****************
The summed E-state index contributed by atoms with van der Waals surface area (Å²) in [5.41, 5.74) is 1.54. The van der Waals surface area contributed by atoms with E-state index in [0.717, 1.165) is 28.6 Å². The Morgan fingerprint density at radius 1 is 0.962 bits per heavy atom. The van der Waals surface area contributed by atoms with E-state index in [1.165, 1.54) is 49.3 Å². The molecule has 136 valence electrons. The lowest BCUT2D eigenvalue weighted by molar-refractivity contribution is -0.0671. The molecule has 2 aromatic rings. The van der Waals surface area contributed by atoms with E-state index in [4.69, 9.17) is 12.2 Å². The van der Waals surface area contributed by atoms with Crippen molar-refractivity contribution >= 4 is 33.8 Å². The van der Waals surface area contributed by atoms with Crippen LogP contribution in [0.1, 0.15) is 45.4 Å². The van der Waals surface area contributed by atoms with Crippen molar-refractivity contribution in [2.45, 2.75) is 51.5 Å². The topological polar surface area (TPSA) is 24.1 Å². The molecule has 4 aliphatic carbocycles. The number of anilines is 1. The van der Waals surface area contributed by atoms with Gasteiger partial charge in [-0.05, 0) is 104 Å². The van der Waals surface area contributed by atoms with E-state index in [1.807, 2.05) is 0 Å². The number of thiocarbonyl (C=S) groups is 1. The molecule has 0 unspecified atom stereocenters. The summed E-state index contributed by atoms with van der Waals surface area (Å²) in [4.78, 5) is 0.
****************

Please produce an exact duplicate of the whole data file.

The summed E-state index contributed by atoms with van der Waals surface area (Å²) in [5.41, 5.74) is 1.54. The van der Waals surface area contributed by atoms with E-state index in [0.717, 1.165) is 28.6 Å². The Morgan fingerprint density at radius 1 is 0.962 bits per heavy atom. The van der Waals surface area contributed by atoms with E-state index in [1.165, 1.54) is 49.3 Å². The molecule has 136 valence electrons. The lowest BCUT2D eigenvalue weighted by molar-refractivity contribution is -0.0671. The molecule has 2 aromatic rings. The van der Waals surface area contributed by atoms with E-state index in [4.69, 9.17) is 12.2 Å². The van der Waals surface area contributed by atoms with Crippen molar-refractivity contribution >= 4 is 33.8 Å². The van der Waals surface area contributed by atoms with Crippen LogP contribution in [0.1, 0.15) is 45.4 Å². The van der Waals surface area contributed by atoms with Crippen molar-refractivity contribution in [2.45, 2.75) is 51.5 Å². The topological polar surface area (TPSA) is 24.1 Å². The molecule has 4 aliphatic carbocycles. The number of anilines is 1. The van der Waals surface area contributed by atoms with Gasteiger partial charge in [-0.05, 0) is 104 Å². The van der Waals surface area contributed by atoms with E-state index in [1.807, 2.05) is 0 Å². The number of thiocarbonyl (C=S) groups is 1. The molecule has 0 unspecified atom stereocenters. The summed E-state index contributed by atoms with van der Waals surface area (Å²) in [4.78, 5) is 0.